Now multiply that by 500 or 600, he said.
That works out to 2,500 to 3,000 different people contact tracers would have to call to warn them to either take a test or quarantine.
“Contact tracing efforts work better when the cases are low,” Parker said. “It’s more like you got little fires popping up you need to put out real fast. When you have a full fledged forest fire going, then that’s no good — it’ like trying to use a water hose on a forest fire”
Dr. Paul Yost, an anesthesiologist at St. Joseph’s Hospital in Orange, said the new spikes in cases is starting to slowly show up in the hospital.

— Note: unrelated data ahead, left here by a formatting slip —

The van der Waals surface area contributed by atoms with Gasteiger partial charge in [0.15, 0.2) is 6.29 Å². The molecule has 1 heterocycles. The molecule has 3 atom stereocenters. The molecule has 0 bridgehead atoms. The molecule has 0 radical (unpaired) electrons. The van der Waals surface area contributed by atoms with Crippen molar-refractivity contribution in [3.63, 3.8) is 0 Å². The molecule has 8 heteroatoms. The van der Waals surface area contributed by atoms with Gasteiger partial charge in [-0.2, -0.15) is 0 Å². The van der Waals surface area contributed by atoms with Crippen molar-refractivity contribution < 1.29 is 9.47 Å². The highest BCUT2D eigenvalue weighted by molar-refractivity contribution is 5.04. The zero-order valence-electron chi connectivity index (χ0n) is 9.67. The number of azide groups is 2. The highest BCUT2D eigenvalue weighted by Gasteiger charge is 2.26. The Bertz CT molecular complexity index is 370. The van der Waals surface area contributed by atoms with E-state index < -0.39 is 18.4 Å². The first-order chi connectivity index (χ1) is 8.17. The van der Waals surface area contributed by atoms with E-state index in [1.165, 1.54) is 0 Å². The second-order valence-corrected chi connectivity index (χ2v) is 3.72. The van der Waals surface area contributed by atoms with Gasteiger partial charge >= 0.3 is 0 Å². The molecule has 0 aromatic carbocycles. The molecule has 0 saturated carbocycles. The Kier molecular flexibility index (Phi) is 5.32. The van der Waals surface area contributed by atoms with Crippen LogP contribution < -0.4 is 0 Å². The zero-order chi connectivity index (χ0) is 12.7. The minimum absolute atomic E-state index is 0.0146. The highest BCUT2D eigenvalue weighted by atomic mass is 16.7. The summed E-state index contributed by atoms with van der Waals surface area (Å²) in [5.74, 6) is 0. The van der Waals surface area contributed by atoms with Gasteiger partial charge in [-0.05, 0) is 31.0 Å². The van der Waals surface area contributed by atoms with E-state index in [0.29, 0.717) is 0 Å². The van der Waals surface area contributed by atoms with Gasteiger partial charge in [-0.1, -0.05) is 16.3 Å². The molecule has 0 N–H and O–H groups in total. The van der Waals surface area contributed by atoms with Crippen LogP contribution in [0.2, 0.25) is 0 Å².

“It’s impacting us slowly. We’re not quite at the levels we were at our peak, but we’re not at our levels we’re at a month ago either. We’re not at the point where we’re stressing our resources, yet,” he said.
Yost, a former president of both the Orange County Medical Association and the California Society of Anesthesiologists, said hospitals can create new intensive care unit beds, but staffing and equipment is a “finite resource.”
He said staff from other parts of the hospital can’t simply be moved into ICUs and expected to take care of virus patients, especially when some need to be sedated and intubated with a ventilator.
“Critical care nursing, it requires a special skill set and you have to be specially trained to do it. They’re definitely a limited resource,” Yost said.
During the first wave’s peak in Orange County, reports of hospital staff fatigue concerned county health officer Dr. Clayton Chau.